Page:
Could someone please end what has been a lifelong confusion! Why do some players play with what seems to be a plastic rim around their mouthpiece?



Active Member
Simple. Some people are allergic to certain metals, mainly nickel, contained in the mouthpiece. Whilst we're on the subject, we have a horn player who is so afflicted. In the abscence of a horn mouthpiece from Kelly we were discussing at band the other night the possibility of lathing a new mouthpiece from a solid block of acrylic. Anyone ever attempted such a feat of engineering before?
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Active Member
Many marching band brass players use plastic mouthpieces (either just rims or entire mouthpieces) when they must play in cold weather.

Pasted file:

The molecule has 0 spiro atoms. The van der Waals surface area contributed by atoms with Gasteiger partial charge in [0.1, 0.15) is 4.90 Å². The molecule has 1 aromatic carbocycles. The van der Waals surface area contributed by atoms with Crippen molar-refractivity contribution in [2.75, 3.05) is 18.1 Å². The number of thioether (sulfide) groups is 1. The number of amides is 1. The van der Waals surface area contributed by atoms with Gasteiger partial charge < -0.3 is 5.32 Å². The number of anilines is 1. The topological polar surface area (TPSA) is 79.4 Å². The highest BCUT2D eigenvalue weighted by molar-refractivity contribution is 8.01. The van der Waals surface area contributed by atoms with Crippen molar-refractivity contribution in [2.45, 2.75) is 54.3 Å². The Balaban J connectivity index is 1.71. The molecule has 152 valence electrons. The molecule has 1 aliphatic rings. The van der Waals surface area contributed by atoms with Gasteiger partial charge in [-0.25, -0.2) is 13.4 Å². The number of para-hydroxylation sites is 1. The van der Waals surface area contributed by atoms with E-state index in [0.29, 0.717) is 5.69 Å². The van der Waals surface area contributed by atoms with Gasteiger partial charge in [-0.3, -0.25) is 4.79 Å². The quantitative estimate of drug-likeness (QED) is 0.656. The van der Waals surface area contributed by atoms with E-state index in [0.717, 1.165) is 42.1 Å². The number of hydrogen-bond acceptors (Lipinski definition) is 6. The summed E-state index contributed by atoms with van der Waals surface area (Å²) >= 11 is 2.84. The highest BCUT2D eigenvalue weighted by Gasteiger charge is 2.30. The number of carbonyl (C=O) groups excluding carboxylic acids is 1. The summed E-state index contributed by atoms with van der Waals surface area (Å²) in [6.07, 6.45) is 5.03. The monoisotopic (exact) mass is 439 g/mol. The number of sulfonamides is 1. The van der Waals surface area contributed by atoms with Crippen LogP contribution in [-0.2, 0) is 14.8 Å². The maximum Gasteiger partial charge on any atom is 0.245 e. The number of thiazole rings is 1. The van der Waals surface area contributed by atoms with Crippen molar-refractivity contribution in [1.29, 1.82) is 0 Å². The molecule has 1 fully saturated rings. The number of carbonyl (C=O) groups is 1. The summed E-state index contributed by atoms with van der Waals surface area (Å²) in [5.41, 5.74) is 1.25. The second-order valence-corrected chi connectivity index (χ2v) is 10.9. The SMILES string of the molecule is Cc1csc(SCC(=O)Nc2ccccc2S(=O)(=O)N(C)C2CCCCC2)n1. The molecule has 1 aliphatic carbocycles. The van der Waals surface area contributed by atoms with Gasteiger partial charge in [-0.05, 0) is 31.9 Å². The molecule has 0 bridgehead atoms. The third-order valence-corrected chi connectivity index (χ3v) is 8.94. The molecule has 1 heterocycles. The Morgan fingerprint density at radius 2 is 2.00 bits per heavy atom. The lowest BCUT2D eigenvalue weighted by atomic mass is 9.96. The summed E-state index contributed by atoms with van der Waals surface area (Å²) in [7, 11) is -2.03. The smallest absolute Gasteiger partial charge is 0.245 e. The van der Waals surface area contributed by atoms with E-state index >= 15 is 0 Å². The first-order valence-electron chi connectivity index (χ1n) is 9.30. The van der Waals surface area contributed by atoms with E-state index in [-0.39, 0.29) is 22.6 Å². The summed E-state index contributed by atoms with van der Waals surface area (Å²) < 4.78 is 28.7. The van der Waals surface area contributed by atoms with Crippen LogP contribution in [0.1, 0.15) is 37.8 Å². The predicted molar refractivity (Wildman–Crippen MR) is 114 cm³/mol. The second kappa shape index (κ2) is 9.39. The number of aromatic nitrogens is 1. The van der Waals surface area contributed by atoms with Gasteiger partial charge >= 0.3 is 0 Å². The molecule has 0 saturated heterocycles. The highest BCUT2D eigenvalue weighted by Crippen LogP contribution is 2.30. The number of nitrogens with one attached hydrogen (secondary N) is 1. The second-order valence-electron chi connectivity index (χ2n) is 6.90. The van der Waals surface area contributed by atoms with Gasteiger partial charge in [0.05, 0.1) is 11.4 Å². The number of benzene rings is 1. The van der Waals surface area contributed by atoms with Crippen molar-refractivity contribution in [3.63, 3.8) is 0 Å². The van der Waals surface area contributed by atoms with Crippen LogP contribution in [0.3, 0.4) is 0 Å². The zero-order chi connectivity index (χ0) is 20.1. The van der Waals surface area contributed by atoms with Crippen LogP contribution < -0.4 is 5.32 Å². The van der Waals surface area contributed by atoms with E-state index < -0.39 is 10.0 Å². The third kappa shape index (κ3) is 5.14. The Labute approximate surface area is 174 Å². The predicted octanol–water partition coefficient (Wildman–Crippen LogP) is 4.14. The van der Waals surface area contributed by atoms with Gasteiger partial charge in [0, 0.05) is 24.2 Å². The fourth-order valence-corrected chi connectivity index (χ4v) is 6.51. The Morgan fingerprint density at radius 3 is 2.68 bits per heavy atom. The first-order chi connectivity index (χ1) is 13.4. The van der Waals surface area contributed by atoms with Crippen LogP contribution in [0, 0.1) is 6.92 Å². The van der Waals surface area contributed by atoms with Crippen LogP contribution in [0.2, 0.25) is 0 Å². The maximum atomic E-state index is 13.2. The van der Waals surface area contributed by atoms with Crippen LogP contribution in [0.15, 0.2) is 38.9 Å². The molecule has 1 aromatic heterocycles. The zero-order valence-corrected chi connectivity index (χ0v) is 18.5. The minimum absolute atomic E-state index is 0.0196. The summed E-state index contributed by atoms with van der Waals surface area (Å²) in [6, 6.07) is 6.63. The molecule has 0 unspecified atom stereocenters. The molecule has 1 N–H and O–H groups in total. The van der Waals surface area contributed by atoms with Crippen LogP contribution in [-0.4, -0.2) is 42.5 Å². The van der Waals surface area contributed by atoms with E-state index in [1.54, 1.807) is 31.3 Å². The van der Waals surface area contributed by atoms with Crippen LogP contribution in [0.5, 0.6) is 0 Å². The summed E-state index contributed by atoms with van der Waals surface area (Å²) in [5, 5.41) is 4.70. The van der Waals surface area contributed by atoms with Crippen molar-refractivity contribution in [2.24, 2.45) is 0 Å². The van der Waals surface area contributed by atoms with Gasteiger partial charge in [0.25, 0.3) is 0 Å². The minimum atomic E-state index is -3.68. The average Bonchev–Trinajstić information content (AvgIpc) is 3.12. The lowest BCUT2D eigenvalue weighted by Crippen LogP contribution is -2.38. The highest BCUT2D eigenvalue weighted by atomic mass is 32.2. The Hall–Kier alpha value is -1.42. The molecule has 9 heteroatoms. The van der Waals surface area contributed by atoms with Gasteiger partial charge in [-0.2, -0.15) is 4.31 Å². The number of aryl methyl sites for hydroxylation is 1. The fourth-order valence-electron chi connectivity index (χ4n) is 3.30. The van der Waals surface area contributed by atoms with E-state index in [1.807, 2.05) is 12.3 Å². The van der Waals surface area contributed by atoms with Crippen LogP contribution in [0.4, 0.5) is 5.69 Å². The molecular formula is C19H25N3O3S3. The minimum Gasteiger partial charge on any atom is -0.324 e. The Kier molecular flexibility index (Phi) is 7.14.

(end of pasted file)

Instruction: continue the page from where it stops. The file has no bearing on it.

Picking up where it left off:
It's possible that a proper mouthpiece for concert work could be made from non-metals, however, it would take a bit of engineering. Part of the sound of a brass instrument is created by the mass and balance of the material in the mouthpiece. For example, one problem with the marching band plastic mouthpieces is that the plastic changes with temperature in a different manner than the metal of the instrument, which can lead to air leaks or a stuck mouthpiece.

A better choice than regular acrylic might be an advanced ceramic, which would have the advantage of being very smooth and also non-allergenic. I could also see advanced ceramic applications in the valves (maybe replacing the plastic guides found in many modern valves, which have to be replaced often because of their wear characteristics).


Active Member
I think a trombone player I once knew had one made from specially treated wood... no idea where she got it from though!


I'm awaiting a screw rim in plastic (Lexan) from Doug Elliott of the USA. It's very comfortable and always the same temperature, ideal for when recitals in big Churches gold colder in the Winter!.

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